Interview With Michael Grudev IZVOR Instructor
Sometimes written Michael Grudev on the net, this IZVOR instructor has taken the time to answer a few questions about IZVOR and applying Russian Martial Arts at real speeds.
Thank you for taking your time for this interview. Could you please start with an introduction and some basic background history about yourself please?
A: My name is Michael Grudin. Before serving in the army, I used to practice some full contact karate. At the same time, I had been also seriously devoting myself to track and field with specialization in decathlon. At the age of 18 I began my military service at the Special Airborne Assault Reconnaissance Brigade. Later, I served in the Special Airborne Assault Brigade.
Playing sports before the army helped me a great deal while in the service. Besides military-specific training, we were also taught army hand to hand fighting style at a pretty decent level. While in the army, I became very serious about developing speed-strength characteristics and other physical attributes. For example, I had set multiple Brigade physical test records, including 1000 full amplitude pushups in one set and 140 full range dips in one set.
After the army I had trained in San Da, Tai Chi and a few other Chinese martial art disciplines. At the same time I also successfully competed in full contact tournaments.
Two years after leaving the army, in 1992 I got introduced to Russian Martial Art fighting principals. I realized that it was exactly what I needed. From that moment on, Russian style of fighting became one of the key parts of my life.
Q: You teach a style within Russian Martial Arts that you call “IZVOR”. Could you explain what it is and what makes it such an effective martial art?
A: When translated from the ancient Russian, the word “Izvor” means “spring”, “stream”, “creek”, “beginning”. Water moves around any obstacle and can be present in three different states: hard, liquid and steam-like (or in other words, weightless). The principal of flow, both in body structure and in the movement, is a very important basic concept for us. On the other hand, the word “beginning” symbolizes our Russian traditions.
Q: One of the things that we talked about when I studied with you was that you had trained with many different people and that IZVOR is constantly on the lookout for new useful training information. Could you please tell us who was the biggest influence on the art that you teach today?
A: I have met many martial arts masters over the course of my life, but I never had a specific Russian Martial Arts teacher besides Alexander Lebedev. He was the one that opened up the RMA training principals for us. Alexander lives in the town of Torzok. Sometimes he comes to Moscow to teach a seminar. Alexander is a very kind person, despite the fact that he fought a lot when he was young. He is still remembered in Torzok as an excellent street fighter.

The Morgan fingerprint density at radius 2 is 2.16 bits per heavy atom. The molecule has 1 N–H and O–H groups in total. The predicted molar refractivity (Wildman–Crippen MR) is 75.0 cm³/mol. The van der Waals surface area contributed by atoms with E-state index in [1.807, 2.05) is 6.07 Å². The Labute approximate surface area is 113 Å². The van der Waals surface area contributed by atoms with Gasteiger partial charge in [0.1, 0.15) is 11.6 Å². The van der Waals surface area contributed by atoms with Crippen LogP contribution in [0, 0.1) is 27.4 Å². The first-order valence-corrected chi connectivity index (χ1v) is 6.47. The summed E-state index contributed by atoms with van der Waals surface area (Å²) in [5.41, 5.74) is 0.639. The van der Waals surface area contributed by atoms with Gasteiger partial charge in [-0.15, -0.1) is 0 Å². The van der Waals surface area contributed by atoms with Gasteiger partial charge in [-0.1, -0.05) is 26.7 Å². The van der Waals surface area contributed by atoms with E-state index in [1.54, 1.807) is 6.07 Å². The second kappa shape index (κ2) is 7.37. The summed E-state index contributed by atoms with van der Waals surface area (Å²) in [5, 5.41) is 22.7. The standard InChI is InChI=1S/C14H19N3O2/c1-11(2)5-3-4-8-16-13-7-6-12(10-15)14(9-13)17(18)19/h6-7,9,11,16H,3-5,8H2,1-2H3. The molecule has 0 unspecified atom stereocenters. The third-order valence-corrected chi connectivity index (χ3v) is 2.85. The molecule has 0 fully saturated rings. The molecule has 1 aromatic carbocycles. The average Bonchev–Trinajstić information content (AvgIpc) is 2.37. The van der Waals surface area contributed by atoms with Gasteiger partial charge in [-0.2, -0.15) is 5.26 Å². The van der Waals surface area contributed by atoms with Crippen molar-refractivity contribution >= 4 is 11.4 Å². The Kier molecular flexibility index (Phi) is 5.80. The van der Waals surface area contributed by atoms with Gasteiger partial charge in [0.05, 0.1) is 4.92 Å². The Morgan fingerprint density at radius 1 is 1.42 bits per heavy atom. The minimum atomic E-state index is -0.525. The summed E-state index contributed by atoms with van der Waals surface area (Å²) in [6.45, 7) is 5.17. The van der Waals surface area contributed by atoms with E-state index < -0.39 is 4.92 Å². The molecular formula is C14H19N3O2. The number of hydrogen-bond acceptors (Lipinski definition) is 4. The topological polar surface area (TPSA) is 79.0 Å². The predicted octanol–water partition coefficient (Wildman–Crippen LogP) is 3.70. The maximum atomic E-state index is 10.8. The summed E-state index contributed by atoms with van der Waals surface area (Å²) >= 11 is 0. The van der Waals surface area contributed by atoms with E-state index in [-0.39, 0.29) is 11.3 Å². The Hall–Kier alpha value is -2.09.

Q: We have talked a bit about your work in private security and how you also teach for Alpha Security Company. Could you please talk a little bit about different situations that you have uncounted in this line of work and the types of organizations that you have taught IZVOR methods to?
A: My own personal experience and Izvor principals applied very well to security training environment. While working for Alpha Security I have taught to various security, law enforcement and military agencies, such as police, SWAT, Spetsnaz, Park Rangers, military units and bodyguards.
Q: You became famous for your fast work through YouTube. How do you go about creating a specific psychological state of mind for a student that he can work fast with aggressive assaults and yet still remain relaxed?
A: If you only train in a slow manner, you will only learn how to work slowly in reality. Conclusion: you need to try it at bigger speeds. When working with a student it is counterproductive to make him fearful. As experience rises, so does speed and power. Emotions are the primal reason for making one too tense.
Q: IZVOR is based upon principals. Could you please explain where did you get these principals and why it is so important for a student to know them?
A: Russian martial principals are present in all Russian Martial Art schools. For instance they are outlined very precisely in such schools as Buza, Kadochnikov System and Ryabko Systema. They are the same across the board, just the interpretation of these principals not the same everywhere. It is important to understand those principals because if you do not follow them, it is impossible to learn and to develop yourself in a comprehensive manner!
Q: I know that you are teaching a seminar soon in the US. What can the seminar attendants can expect, especially beginners?
A: We have formulated an approximate seminar plan together with Greg Mihovich. For the most part, it will be a heavy emphasis on basic concepts and their applications with emphasis on striking work, so beginners will benefit a lot. For more experienced students I will be giving more specific details on more individual level.
Interview given by: Michael Grudin
Taken by: Paul Genge
Translated by: Greg Mihovich
For more information about the first IZVOR seminar in Holland please click on the poster below.